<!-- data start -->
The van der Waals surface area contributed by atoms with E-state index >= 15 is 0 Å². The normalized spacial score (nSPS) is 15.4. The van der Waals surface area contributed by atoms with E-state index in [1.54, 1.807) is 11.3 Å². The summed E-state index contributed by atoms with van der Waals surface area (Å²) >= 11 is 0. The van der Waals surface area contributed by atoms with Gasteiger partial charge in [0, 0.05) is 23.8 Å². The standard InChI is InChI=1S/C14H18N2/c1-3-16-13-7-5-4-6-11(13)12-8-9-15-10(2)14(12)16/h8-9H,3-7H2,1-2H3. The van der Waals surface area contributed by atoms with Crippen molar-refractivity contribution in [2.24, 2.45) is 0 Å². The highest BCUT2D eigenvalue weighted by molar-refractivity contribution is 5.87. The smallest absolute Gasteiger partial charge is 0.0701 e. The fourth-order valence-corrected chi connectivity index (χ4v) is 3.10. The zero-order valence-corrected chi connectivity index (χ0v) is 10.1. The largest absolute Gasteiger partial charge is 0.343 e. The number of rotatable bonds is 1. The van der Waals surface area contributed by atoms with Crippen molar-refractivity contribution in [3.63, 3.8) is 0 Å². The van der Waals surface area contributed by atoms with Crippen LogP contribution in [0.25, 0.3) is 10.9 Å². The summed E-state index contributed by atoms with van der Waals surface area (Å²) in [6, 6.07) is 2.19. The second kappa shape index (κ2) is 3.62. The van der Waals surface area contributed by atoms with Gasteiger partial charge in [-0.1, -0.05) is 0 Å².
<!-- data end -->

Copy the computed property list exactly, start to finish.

The van der Waals surface area contributed by atoms with E-state index >= 15 is 0 Å². The normalized spacial score (nSPS) is 15.4. The van der Waals surface area contributed by atoms with E-state index in [1.54, 1.807) is 11.3 Å². The summed E-state index contributed by atoms with van der Waals surface area (Å²) >= 11 is 0. The van der Waals surface area contributed by atoms with Gasteiger partial charge in [0, 0.05) is 23.8 Å². The standard InChI is InChI=1S/C14H18N2/c1-3-16-13-7-5-4-6-11(13)12-8-9-15-10(2)14(12)16/h8-9H,3-7H2,1-2H3. The van der Waals surface area contributed by atoms with Crippen molar-refractivity contribution in [2.24, 2.45) is 0 Å². The highest BCUT2D eigenvalue weighted by molar-refractivity contribution is 5.87. The smallest absolute Gasteiger partial charge is 0.0701 e. The fourth-order valence-corrected chi connectivity index (χ4v) is 3.10. The zero-order valence-corrected chi connectivity index (χ0v) is 10.1. The largest absolute Gasteiger partial charge is 0.343 e. The number of rotatable bonds is 1. The van der Waals surface area contributed by atoms with Crippen molar-refractivity contribution in [3.63, 3.8) is 0 Å². The van der Waals surface area contributed by atoms with Crippen LogP contribution in [0.25, 0.3) is 10.9 Å². The summed E-state index contributed by atoms with van der Waals surface area (Å²) in [6, 6.07) is 2.19. The second kappa shape index (κ2) is 3.62. The van der Waals surface area contributed by atoms with Gasteiger partial charge in [-0.1, -0.05) is 0 Å².